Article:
For USD 49, users can purchase a Matterpak Bundle and download multiple assets including a colorized point cloud (.XYZ), a reflected ceiling plan image (.JPG), multiple files for multiple floors (.PDF), a high resolution floor plan image (.JPG) and a 3D mesh file (.OBJ). (Image courtesy of Matterport.)

In pre-construction stages—post bid—after the architecture and engineering are selected for a project, and using old architectural drawings is a common practice that can lead to many change orders during the course of a project. The architecture and engineering contractors must use these old drawings to proceed or survey the site and perform surveys in person and by hand. 

The Matterport suite is used to perform surveys in place of a high-end laser scanner which can be extremely expensive (especially if you are re-doing electrical and plumbing from scratch), or in place of hand-drawn surveys which are very time consuming. Matterport point clouds are designed to be interoperable with BIM stacks that use Revit, ArchiCAD, Bentley and other common CAD software for engineers and architects.

Instead of drawings, repeated visits or using an unnecessarily expensive laser scanner to get the job done, the engineer or architect arrives on site once, scans with Matterport and then leaves. At home or the office, they extract the point cloud, import it into their preferred 3D modeling software, and then use the Matterport walk-through as a visual reference to their 3D modeling. They have their captured point cloud in their modeling software on one screen, and the Matterport showcase open on another tab or screen.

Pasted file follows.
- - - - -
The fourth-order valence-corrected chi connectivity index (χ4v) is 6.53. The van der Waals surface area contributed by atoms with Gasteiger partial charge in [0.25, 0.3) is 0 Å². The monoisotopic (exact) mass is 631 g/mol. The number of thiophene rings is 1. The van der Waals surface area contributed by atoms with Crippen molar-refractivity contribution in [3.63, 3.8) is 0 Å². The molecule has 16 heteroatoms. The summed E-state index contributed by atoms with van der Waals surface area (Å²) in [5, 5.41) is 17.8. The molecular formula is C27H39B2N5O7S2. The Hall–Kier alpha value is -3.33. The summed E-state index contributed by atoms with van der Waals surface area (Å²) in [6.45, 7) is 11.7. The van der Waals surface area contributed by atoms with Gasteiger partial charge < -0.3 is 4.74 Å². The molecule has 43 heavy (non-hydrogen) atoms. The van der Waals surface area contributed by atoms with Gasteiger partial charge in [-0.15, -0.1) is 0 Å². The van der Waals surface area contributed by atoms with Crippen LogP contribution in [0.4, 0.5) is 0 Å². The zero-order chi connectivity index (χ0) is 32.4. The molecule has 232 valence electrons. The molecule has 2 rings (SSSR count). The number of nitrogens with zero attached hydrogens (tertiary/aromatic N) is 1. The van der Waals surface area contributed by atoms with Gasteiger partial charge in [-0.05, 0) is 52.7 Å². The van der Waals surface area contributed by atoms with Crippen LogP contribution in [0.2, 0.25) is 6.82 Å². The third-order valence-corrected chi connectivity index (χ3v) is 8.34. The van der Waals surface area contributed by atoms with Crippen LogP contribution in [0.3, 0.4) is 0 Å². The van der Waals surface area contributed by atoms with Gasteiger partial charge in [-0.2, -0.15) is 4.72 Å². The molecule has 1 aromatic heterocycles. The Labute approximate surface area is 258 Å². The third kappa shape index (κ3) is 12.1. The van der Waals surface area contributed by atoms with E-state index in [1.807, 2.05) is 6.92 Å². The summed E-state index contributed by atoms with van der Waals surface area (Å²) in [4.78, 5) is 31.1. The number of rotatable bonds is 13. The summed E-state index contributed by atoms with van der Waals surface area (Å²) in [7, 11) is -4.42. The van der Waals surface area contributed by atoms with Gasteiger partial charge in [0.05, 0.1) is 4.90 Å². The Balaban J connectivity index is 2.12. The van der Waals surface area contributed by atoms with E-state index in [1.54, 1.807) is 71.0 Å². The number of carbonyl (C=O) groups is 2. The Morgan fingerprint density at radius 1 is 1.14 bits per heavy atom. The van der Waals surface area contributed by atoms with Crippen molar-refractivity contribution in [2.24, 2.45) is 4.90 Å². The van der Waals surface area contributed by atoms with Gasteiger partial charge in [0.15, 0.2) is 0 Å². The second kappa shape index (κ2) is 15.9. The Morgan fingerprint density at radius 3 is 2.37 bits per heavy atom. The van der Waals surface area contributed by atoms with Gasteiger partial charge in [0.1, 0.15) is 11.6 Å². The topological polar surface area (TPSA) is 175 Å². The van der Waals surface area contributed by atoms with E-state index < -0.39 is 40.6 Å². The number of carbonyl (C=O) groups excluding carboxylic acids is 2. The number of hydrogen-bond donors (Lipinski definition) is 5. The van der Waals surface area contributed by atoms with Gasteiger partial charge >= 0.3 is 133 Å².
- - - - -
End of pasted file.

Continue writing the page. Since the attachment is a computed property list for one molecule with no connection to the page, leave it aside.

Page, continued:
With traditional surveying done by hand, the architect or engineer would take photographs and sketches, but would usually need to return three or more times to the construction site. With Matterport Showcase open as a 3D reference tool, modeling with the captured point cloud allows them to refer to a virtual copy of the site for guidance.